Heijstek family farmhouse; Giessen the Netherlands


In the beginning of May 1862, Jan Snr. and Johanna, their five sons aged between 15 and 5 years old, and two little girls of 4 years and a few months old, and with all their possessions packed in ten wooden crates, embarked on a three-mast barque vessel named the Willem Hendrik and set sail for Cape Town. This journey was not going to be without tragedy either as the eight-month old baby, Jannigje, died scarcely a month into the voyage. After another month the thirty-five year old Johanna had a “herzen verlamming” (stroke?). On the 18th of July, with a sudden clear mind, Johanna called her family to give an emotional farewell and an encouragement for the family to continue their journey to their “promised land of milk and honey” which she said God had showed her, but that she was not going to enter. As they surrounded her, the family sang Psalm 116. Her son, Jan, later remembered, “…bij het einde ervan [the hymn] haar ziel opsteeg na die gewesten alwaar Jezus Christus beter gekend zal worden dan Hij hier op aarde gekend is. De lezer verschoon mij dat terwijl ik dit op schrift zet mij tranen van weemoed, doch ook van dankbaarheid aan mijn ogen ontspringen.” Translated: “…at the end [of the hymn] her spirit rose to where Jesus Christ will be better known than He is here on earth. The reader will pardon me that while I write about this with tears of sorrow, I also have tears of thankfulness in my eyes.” He continued to write about his mother’s care for his father, Jan Snr.—now a widower with six children to take care of—and how she taught all the children the first principles of faith in God and how to pray. She lived not only for her God, but also [in readiness] for eternity. Johanna was buried at sea.


After weathering a final storm at sea, Jan Heijstek and his surviving children arrived in Cape Town, ninety days after the start of their sea voyage in the Netherlands. On shore, Jan (snr.), a doctor, J. Boomsma, and ship’s Captain Beckering made their way to the Dutch Consulate and gave notice of Johanna’s death.


Arrivals at the Cape Town harbor


Jan (jnr.) and two of his brothers were quite sick from the bad food on board the ship, so the family stayed in Cape Town for another thirty-seven days while waiting for the steamship Waldencia that would take them to Natal. Jan (jnr.) remembered that while they recovered in Cape Town, a Dutch tobacco merchant, Mr. J.A. de Vrije, and his family opened their home as “christenvrienden” and gave the Hejisteks “heartfelt care” in their home on Hout Street nr. 37. The boys soon felt well enough to go sight-seeing, taking in a military parade with “Rooibaadjes” (British soldiers in red coats), churches, museums, and even for the first time in their lives, “slamaijers” and other people with “different colored skin” than what they had.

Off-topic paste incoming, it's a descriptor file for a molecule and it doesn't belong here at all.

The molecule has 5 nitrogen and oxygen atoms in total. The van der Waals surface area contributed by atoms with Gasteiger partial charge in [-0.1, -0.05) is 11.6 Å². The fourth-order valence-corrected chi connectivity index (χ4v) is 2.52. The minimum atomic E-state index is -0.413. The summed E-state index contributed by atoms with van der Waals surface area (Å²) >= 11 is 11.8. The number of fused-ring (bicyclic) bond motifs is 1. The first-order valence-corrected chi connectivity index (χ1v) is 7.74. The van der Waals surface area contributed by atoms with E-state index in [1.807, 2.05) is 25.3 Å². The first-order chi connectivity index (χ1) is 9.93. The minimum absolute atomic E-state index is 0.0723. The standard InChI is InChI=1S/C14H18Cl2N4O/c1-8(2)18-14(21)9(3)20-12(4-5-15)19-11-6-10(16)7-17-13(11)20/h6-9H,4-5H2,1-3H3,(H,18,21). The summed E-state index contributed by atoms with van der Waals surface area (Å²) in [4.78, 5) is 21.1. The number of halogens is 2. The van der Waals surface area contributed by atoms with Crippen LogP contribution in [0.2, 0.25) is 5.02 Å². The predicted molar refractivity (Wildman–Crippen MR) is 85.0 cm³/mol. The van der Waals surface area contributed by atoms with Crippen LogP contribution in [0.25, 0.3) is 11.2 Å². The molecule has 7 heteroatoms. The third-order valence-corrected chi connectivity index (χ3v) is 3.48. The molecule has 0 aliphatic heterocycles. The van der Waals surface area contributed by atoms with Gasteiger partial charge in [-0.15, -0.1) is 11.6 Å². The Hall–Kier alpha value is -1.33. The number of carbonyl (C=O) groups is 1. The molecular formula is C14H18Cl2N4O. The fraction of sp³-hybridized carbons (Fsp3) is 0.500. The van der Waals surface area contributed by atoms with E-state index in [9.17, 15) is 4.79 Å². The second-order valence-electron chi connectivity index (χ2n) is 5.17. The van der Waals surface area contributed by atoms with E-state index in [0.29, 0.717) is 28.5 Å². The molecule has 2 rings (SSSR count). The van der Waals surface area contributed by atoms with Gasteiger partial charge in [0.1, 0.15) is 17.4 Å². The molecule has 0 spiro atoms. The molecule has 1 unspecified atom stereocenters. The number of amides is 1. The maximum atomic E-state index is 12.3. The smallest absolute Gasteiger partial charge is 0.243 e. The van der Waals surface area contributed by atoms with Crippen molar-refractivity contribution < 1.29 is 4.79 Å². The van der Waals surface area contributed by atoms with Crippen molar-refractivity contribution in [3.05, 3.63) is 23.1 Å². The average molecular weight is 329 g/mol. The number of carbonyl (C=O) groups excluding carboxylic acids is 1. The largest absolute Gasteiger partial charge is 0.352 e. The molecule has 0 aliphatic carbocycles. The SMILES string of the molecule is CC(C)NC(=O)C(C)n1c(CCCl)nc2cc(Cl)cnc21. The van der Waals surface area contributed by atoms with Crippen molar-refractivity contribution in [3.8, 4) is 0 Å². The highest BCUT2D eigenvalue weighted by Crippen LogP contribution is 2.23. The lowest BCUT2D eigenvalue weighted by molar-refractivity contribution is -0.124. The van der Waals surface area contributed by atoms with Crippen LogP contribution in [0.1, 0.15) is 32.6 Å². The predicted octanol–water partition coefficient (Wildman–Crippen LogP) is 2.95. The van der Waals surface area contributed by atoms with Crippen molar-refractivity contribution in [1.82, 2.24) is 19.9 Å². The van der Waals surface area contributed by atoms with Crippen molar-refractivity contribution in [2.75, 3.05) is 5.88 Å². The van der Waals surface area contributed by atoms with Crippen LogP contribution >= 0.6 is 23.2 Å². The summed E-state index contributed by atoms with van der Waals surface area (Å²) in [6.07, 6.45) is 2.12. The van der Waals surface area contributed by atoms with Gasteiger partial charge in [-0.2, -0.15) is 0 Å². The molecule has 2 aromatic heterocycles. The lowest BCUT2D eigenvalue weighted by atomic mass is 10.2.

On their last journey from Cape Town to Durban the Heijsteks sailed in the company of a few “Rooibaadjes” who were on their way to the fort at East London (no town yet). Along the way they also saw the coast of the Transkei, then known as “Brits Kaffraria”, (see map) with Xhosas in “the costume of Adam and Eve in Paradise”, quite a novelty for these Dutch boys… After about five days at sea they were brought to the Durban beach via flatbottom-boats. Four days later the family packed their belongings onto two oxwagons belonging to two Germans, and were taken to Pietermaritzburg. The family was offered a place to stay in the Nederlands Gereformeerde church building that would eventually house the Voortrekker Museum. We know this little building as the first “Geloftekerk”, built by the Voortrekkers after they settled in this town. Yes, it has a long history that most of us are quite familiar with, but what our Jan Heystek did not know is how his life would become a part of the story built into this little building. More about that later.